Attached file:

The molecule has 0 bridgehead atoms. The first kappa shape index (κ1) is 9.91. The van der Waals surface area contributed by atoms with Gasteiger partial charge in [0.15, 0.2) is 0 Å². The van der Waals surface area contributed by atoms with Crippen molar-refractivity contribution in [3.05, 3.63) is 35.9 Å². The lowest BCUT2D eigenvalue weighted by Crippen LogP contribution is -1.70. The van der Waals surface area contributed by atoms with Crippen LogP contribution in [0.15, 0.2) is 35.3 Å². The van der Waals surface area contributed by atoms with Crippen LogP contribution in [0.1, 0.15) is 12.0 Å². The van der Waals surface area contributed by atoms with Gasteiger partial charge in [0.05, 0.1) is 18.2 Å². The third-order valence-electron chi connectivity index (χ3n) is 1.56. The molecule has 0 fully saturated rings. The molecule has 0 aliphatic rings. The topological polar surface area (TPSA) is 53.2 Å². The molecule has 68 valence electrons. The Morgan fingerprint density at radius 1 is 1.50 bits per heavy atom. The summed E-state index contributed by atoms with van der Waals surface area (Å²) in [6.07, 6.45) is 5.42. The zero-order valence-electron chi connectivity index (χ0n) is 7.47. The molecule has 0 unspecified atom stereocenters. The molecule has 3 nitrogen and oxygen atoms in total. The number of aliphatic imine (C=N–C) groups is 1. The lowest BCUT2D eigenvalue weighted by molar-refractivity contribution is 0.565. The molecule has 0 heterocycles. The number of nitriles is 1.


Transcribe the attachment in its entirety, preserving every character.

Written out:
The molecule has 0 bridgehead atoms. The first kappa shape index (κ1) is 9.91. The van der Waals surface area contributed by atoms with Gasteiger partial charge in [0.15, 0.2) is 0 Å². The van der Waals surface area contributed by atoms with Crippen molar-refractivity contribution in [3.05, 3.63) is 35.9 Å². The lowest BCUT2D eigenvalue weighted by Crippen LogP contribution is -1.70. The van der Waals surface area contributed by atoms with Crippen LogP contribution in [0.15, 0.2) is 35.3 Å². The van der Waals surface area contributed by atoms with Crippen LogP contribution in [0.1, 0.15) is 12.0 Å². The van der Waals surface area contributed by atoms with Gasteiger partial charge in [0.05, 0.1) is 18.2 Å². The third-order valence-electron chi connectivity index (χ3n) is 1.56. The molecule has 0 fully saturated rings. The molecule has 0 aliphatic rings. The topological polar surface area (TPSA) is 53.2 Å². The molecule has 68 valence electrons. The Morgan fingerprint density at radius 1 is 1.50 bits per heavy atom. The summed E-state index contributed by atoms with van der Waals surface area (Å²) in [6.07, 6.45) is 5.42. The zero-order valence-electron chi connectivity index (χ0n) is 7.47. The molecule has 0 unspecified atom stereocenters. The molecule has 3 nitrogen and oxygen atoms in total. The number of aliphatic imine (C=N–C) groups is 1. The lowest BCUT2D eigenvalue weighted by molar-refractivity contribution is 0.565. The molecule has 0 heterocycles. The number of nitriles is 1.